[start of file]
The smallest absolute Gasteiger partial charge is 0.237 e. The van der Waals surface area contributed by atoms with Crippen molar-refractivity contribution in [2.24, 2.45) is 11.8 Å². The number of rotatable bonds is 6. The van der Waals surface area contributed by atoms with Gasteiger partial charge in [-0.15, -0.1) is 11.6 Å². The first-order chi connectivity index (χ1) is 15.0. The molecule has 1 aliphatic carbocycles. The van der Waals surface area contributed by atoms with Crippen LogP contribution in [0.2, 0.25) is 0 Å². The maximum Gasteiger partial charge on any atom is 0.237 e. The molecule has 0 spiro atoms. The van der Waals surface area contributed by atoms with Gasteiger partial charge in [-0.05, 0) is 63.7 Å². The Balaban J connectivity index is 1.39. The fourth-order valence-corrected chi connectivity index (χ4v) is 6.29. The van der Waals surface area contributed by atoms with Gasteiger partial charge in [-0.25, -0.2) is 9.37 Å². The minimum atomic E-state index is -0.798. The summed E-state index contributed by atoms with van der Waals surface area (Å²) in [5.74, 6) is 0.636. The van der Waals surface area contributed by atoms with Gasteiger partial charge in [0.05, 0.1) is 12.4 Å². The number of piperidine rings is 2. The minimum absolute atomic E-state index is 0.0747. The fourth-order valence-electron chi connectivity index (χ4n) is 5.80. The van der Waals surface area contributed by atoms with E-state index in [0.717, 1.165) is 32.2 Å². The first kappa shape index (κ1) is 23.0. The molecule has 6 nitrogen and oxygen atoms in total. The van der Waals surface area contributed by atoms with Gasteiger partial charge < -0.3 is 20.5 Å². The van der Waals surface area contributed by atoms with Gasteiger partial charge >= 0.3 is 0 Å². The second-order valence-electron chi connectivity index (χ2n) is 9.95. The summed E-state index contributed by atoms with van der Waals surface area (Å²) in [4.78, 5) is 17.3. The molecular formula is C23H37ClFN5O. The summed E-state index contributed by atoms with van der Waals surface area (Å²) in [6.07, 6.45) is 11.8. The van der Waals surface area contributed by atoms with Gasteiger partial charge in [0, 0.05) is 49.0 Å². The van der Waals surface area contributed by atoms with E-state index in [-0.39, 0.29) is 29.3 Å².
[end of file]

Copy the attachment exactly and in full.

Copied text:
The smallest absolute Gasteiger partial charge is 0.237 e. The van der Waals surface area contributed by atoms with Crippen molar-refractivity contribution in [2.24, 2.45) is 11.8 Å². The number of rotatable bonds is 6. The van der Waals surface area contributed by atoms with Gasteiger partial charge in [-0.15, -0.1) is 11.6 Å². The first-order chi connectivity index (χ1) is 15.0. The molecule has 1 aliphatic carbocycles. The van der Waals surface area contributed by atoms with Crippen LogP contribution in [0.2, 0.25) is 0 Å². The maximum Gasteiger partial charge on any atom is 0.237 e. The molecule has 0 spiro atoms. The van der Waals surface area contributed by atoms with Gasteiger partial charge in [-0.05, 0) is 63.7 Å². The Balaban J connectivity index is 1.39. The fourth-order valence-corrected chi connectivity index (χ4v) is 6.29. The van der Waals surface area contributed by atoms with Gasteiger partial charge in [-0.25, -0.2) is 9.37 Å². The minimum atomic E-state index is -0.798. The summed E-state index contributed by atoms with van der Waals surface area (Å²) in [5.74, 6) is 0.636. The van der Waals surface area contributed by atoms with Gasteiger partial charge in [0.05, 0.1) is 12.4 Å². The number of piperidine rings is 2. The minimum absolute atomic E-state index is 0.0747. The fourth-order valence-electron chi connectivity index (χ4n) is 5.80. The van der Waals surface area contributed by atoms with E-state index in [0.717, 1.165) is 32.2 Å². The first kappa shape index (κ1) is 23.0. The molecule has 6 nitrogen and oxygen atoms in total. The van der Waals surface area contributed by atoms with Gasteiger partial charge < -0.3 is 20.5 Å². The van der Waals surface area contributed by atoms with Gasteiger partial charge >= 0.3 is 0 Å². The second-order valence-electron chi connectivity index (χ2n) is 9.95. The summed E-state index contributed by atoms with van der Waals surface area (Å²) in [4.78, 5) is 17.3. The molecular formula is C23H37ClFN5O. The summed E-state index contributed by atoms with van der Waals surface area (Å²) in [6.07, 6.45) is 11.8. The van der Waals surface area contributed by atoms with Gasteiger partial charge in [0, 0.05) is 49.0 Å². The van der Waals surface area contributed by atoms with E-state index in [-0.39, 0.29) is 29.3 Å².